Seoul must not yield to China’s bullying – Chosun Ilbo (English edition): Hankook Ilbo

Top South Korean and Chinese diplomats met on Tuesday for the first time since President Yoon Suk-yeol took office, but China appears unaware that it is dealing with the new government. At the meeting, Chinese Foreign Minister Wang Yi told Foreign Minister Park Jin that Seoul and Beijing should not interfere in each other’s affairs, respect their interests and stabilize supply chains. At the same time, however, China told South Korea not to join the US-led “Chip 4” alliance and the Indo-Pacific Economic Framework, and to limit the deployment of terminal high-altitude defense batteries from the US. as recognizing China’s sovereignty over Taiwan. Such demands are a blatant affront to South Korea’s autonomy in economic and security matters.

China has shamelessly bullied South Korea into complying with the three no’s: not to deploy additional THAAD batteries, not to integrate South Korea into the US-led regional missile defense system, and not to enter into a tripartite alliance with the US and Japan. . All of these demands are not China’s business, nor are they pledges that Seoul has no reason to comply with. This is the position of the previous administration and has no binding force.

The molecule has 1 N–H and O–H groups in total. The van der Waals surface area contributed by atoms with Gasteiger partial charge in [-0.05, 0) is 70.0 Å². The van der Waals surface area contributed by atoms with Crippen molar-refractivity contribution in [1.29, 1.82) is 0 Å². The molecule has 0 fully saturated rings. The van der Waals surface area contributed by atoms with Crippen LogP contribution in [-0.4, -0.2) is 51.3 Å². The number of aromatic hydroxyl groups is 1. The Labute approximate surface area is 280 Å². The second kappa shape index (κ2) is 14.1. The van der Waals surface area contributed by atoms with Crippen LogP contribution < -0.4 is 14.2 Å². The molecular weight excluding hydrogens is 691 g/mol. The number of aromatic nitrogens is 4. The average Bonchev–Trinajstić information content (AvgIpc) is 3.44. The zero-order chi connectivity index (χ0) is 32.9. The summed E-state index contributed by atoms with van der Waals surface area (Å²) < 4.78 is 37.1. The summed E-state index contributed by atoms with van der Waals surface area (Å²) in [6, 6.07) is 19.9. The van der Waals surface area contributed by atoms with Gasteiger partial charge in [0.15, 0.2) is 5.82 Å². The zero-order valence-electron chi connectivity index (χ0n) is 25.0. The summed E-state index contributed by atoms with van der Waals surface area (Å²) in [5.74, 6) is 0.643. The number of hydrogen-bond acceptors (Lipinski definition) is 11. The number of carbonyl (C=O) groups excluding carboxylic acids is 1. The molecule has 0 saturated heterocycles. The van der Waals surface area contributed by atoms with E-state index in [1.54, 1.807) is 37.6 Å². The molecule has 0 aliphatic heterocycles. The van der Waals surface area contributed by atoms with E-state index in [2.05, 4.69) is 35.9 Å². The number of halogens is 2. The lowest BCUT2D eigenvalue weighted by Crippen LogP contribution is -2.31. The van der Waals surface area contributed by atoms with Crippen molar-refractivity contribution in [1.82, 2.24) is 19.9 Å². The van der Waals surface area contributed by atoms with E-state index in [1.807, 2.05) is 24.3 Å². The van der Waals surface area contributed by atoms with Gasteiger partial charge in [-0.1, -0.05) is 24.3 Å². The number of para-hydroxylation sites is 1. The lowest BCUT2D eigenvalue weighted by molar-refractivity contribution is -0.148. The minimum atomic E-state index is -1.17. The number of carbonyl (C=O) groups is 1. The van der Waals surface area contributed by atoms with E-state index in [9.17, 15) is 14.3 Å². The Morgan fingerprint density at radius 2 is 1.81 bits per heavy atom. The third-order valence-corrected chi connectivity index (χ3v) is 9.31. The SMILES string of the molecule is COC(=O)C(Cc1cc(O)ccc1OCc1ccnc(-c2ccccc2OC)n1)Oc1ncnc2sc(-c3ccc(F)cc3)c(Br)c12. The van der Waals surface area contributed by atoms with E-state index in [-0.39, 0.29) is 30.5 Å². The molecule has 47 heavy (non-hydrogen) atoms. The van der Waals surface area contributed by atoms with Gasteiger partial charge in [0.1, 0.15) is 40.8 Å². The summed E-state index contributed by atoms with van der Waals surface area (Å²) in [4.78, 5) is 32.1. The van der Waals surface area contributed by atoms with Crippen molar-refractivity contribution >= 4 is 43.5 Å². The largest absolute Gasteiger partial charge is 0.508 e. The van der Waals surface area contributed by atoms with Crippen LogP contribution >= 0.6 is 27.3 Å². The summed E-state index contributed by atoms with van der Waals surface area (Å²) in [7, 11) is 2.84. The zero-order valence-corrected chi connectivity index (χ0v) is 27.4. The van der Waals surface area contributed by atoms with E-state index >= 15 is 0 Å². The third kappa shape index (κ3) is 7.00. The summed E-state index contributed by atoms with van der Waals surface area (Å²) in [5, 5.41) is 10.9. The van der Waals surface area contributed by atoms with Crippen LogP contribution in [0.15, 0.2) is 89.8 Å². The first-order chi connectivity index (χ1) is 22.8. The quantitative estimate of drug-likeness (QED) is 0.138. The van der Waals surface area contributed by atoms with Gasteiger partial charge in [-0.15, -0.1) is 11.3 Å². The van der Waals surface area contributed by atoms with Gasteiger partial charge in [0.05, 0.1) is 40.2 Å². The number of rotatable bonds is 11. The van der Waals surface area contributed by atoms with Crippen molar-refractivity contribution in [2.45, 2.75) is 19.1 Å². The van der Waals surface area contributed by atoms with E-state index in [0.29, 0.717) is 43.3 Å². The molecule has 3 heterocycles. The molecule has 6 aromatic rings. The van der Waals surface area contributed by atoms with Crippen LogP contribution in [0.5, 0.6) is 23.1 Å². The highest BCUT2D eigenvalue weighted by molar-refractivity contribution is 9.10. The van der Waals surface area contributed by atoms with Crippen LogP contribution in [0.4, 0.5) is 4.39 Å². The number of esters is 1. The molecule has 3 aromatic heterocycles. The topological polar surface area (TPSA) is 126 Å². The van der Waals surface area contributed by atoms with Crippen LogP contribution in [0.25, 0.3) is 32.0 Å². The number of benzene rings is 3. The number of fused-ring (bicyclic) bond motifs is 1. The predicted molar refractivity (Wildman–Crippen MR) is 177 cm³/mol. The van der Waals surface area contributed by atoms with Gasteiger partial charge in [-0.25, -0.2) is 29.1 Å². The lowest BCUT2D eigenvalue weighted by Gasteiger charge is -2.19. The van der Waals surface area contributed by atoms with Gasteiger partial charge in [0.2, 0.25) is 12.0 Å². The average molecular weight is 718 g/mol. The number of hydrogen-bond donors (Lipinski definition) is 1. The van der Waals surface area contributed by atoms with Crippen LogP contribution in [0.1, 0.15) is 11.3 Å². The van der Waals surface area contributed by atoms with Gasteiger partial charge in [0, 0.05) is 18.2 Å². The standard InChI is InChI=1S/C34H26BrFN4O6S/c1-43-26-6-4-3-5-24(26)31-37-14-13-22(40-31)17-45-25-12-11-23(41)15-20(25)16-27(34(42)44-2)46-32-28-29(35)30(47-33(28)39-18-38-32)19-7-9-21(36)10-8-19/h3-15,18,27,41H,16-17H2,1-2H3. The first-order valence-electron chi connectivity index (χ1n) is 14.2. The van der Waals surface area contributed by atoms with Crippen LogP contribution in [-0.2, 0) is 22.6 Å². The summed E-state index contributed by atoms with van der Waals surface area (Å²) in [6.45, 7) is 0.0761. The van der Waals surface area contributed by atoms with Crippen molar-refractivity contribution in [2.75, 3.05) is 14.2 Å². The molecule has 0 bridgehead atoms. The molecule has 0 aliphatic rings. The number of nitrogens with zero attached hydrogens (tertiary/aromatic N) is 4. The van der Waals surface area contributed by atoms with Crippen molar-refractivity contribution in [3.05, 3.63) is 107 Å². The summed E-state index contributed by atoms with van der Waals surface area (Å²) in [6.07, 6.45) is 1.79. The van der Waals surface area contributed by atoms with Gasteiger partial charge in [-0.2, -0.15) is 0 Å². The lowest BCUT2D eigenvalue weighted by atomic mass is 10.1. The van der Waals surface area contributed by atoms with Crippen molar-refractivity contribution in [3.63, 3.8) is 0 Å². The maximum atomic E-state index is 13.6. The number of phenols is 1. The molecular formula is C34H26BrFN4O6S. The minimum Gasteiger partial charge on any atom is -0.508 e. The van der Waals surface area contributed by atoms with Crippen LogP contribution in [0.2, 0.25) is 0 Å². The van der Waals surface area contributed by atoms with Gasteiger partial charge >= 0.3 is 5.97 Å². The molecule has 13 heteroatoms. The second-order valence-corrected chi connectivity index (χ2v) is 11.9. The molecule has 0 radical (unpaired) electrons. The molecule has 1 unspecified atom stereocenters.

Of course, the best way to prevent further THAAD deployments is for China to persuade its ally North Korea to abandon its nuclear weapons and ballistic missiles. But instead, Beijing has blocked additional UN sanctions against North Korea for testing a ballistic missile and even blocked statements condemning North Korean provocations.

China has no hesitation in ignoring North Korea’s belligerence, but it is quick to interfere with South Korea’s security interests. Its fighters routinely infiltrate South Korea’s air defense identification zone without revealing their identities, and Chinese President Xi Jinping even claims that the Korean Peninsula was once part of China, whether such nonsense flies. confirmed.

Whether South Korea wants to join the alliance, whether economically or militarily, is entirely up to South Korea itself. The South Korean government has repeatedly explained that the Chip4 alliance and her IPEF have no intention of isolating China. South Korea’s position on Taiwan and the South China Sea is also based on international law and peace principles. The government needs to cooperate with China, but maintain its stance against attempted bullying. Encourage bullying only when the bully feels vulnerable.

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